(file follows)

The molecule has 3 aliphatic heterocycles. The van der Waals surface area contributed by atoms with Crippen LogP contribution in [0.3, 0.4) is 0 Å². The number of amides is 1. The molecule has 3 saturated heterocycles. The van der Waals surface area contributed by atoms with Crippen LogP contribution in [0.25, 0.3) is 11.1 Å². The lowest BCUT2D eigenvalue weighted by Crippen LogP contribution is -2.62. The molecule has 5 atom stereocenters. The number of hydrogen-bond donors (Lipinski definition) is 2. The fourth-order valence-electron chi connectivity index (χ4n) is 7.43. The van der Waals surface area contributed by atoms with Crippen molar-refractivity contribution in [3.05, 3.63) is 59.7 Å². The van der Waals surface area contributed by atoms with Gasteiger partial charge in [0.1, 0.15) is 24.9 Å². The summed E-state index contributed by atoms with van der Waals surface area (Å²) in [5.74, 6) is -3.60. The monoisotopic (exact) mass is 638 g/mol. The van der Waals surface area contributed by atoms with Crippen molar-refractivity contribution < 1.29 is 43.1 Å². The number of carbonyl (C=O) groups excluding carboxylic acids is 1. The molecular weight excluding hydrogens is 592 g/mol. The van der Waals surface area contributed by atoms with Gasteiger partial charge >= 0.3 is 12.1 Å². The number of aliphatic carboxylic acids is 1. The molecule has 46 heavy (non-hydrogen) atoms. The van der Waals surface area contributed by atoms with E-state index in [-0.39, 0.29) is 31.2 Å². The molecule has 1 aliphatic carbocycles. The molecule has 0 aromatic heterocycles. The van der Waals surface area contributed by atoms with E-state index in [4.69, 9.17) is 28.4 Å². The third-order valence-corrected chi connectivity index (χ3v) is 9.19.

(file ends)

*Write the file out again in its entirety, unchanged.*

The molecule has 3 aliphatic heterocycles. The van der Waals surface area contributed by atoms with Crippen LogP contribution in [0.3, 0.4) is 0 Å². The number of amides is 1. The molecule has 3 saturated heterocycles. The van der Waals surface area contributed by atoms with Crippen LogP contribution in [0.25, 0.3) is 11.1 Å². The lowest BCUT2D eigenvalue weighted by Crippen LogP contribution is -2.62. The molecule has 5 atom stereocenters. The number of hydrogen-bond donors (Lipinski definition) is 2. The fourth-order valence-electron chi connectivity index (χ4n) is 7.43. The van der Waals surface area contributed by atoms with Crippen molar-refractivity contribution in [3.05, 3.63) is 59.7 Å². The van der Waals surface area contributed by atoms with Gasteiger partial charge in [0.1, 0.15) is 24.9 Å². The summed E-state index contributed by atoms with van der Waals surface area (Å²) in [5.74, 6) is -3.60. The monoisotopic (exact) mass is 638 g/mol. The van der Waals surface area contributed by atoms with Crippen molar-refractivity contribution < 1.29 is 43.1 Å². The number of carbonyl (C=O) groups excluding carboxylic acids is 1. The molecular weight excluding hydrogens is 592 g/mol. The van der Waals surface area contributed by atoms with Gasteiger partial charge >= 0.3 is 12.1 Å². The number of aliphatic carboxylic acids is 1. The molecule has 46 heavy (non-hydrogen) atoms. The van der Waals surface area contributed by atoms with E-state index in [-0.39, 0.29) is 31.2 Å². The molecule has 1 aliphatic carbocycles. The molecule has 0 aromatic heterocycles. The van der Waals surface area contributed by atoms with E-state index in [4.69, 9.17) is 28.4 Å². The third-order valence-corrected chi connectivity index (χ3v) is 9.19.